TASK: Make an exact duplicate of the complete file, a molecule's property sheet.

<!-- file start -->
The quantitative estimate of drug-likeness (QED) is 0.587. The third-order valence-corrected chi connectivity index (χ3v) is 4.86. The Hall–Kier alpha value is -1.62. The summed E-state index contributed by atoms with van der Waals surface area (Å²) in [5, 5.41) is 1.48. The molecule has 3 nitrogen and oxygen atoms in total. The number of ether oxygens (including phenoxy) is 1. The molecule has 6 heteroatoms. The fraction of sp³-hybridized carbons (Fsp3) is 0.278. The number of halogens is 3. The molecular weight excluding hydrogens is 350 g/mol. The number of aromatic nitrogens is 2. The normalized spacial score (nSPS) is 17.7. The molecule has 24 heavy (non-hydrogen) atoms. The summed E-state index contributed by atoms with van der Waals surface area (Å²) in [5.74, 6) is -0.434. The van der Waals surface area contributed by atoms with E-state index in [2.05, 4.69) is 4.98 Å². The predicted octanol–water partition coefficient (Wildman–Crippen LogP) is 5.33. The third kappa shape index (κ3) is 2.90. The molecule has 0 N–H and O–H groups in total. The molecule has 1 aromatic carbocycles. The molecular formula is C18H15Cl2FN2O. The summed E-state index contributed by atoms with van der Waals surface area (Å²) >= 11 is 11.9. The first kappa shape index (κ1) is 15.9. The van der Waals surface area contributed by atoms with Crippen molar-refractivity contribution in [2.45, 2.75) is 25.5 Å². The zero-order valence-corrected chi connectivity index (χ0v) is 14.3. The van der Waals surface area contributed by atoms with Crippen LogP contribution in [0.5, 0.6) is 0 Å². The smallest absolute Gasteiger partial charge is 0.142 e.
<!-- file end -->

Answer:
The quantitative estimate of drug-likeness (QED) is 0.587. The third-order valence-corrected chi connectivity index (χ3v) is 4.86. The Hall–Kier alpha value is -1.62. The summed E-state index contributed by atoms with van der Waals surface area (Å²) in [5, 5.41) is 1.48. The molecule has 3 nitrogen and oxygen atoms in total. The number of ether oxygens (including phenoxy) is 1. The molecule has 6 heteroatoms. The fraction of sp³-hybridized carbons (Fsp3) is 0.278. The number of halogens is 3. The molecular weight excluding hydrogens is 350 g/mol. The number of aromatic nitrogens is 2. The normalized spacial score (nSPS) is 17.7. The molecule has 24 heavy (non-hydrogen) atoms. The summed E-state index contributed by atoms with van der Waals surface area (Å²) in [5.74, 6) is -0.434. The van der Waals surface area contributed by atoms with E-state index in [2.05, 4.69) is 4.98 Å². The predicted octanol–water partition coefficient (Wildman–Crippen LogP) is 5.33. The third kappa shape index (κ3) is 2.90. The molecule has 0 N–H and O–H groups in total. The molecule has 1 aromatic carbocycles. The molecular formula is C18H15Cl2FN2O. The summed E-state index contributed by atoms with van der Waals surface area (Å²) >= 11 is 11.9. The first kappa shape index (κ1) is 15.9. The van der Waals surface area contributed by atoms with Crippen molar-refractivity contribution in [2.45, 2.75) is 25.5 Å². The zero-order valence-corrected chi connectivity index (χ0v) is 14.3. The van der Waals surface area contributed by atoms with Crippen LogP contribution in [0.5, 0.6) is 0 Å². The smallest absolute Gasteiger partial charge is 0.142 e.